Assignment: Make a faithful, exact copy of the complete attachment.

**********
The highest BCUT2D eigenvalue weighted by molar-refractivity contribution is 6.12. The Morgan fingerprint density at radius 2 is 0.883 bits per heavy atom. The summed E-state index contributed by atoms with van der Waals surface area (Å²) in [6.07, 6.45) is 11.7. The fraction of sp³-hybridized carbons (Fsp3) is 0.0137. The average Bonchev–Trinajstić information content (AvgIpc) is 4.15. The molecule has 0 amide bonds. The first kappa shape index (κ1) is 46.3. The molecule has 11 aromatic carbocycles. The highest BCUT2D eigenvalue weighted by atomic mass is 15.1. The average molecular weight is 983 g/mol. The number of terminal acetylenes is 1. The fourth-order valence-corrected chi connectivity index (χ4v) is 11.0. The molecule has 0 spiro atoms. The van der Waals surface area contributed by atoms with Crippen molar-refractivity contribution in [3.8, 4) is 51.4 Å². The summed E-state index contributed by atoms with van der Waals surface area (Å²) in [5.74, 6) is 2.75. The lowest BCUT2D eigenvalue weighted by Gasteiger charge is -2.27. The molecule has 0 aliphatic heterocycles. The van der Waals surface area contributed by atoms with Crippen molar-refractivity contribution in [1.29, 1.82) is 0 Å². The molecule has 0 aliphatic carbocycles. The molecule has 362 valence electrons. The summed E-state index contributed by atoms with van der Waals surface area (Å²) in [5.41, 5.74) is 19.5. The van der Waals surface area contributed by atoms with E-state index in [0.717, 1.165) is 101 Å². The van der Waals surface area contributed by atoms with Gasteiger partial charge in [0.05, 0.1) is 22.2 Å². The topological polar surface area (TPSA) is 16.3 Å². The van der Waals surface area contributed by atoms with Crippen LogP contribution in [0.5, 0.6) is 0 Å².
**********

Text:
The highest BCUT2D eigenvalue weighted by molar-refractivity contribution is 6.12. The Morgan fingerprint density at radius 2 is 0.883 bits per heavy atom. The summed E-state index contributed by atoms with van der Waals surface area (Å²) in [6.07, 6.45) is 11.7. The fraction of sp³-hybridized carbons (Fsp3) is 0.0137. The average Bonchev–Trinajstić information content (AvgIpc) is 4.15. The molecule has 0 amide bonds. The first kappa shape index (κ1) is 46.3. The molecule has 11 aromatic carbocycles. The highest BCUT2D eigenvalue weighted by atomic mass is 15.1. The average molecular weight is 983 g/mol. The number of terminal acetylenes is 1. The fourth-order valence-corrected chi connectivity index (χ4v) is 11.0. The molecule has 0 spiro atoms. The van der Waals surface area contributed by atoms with Crippen molar-refractivity contribution in [3.8, 4) is 51.4 Å². The summed E-state index contributed by atoms with van der Waals surface area (Å²) in [5.74, 6) is 2.75. The lowest BCUT2D eigenvalue weighted by Gasteiger charge is -2.27. The molecule has 0 aliphatic heterocycles. The van der Waals surface area contributed by atoms with Crippen molar-refractivity contribution in [1.29, 1.82) is 0 Å². The molecule has 0 aliphatic carbocycles. The molecule has 362 valence electrons. The summed E-state index contributed by atoms with van der Waals surface area (Å²) in [5.41, 5.74) is 19.5. The van der Waals surface area contributed by atoms with E-state index in [0.717, 1.165) is 101 Å². The van der Waals surface area contributed by atoms with Gasteiger partial charge in [0.05, 0.1) is 22.2 Å². The topological polar surface area (TPSA) is 16.3 Å². The van der Waals surface area contributed by atoms with Crippen LogP contribution in [0.5, 0.6) is 0 Å².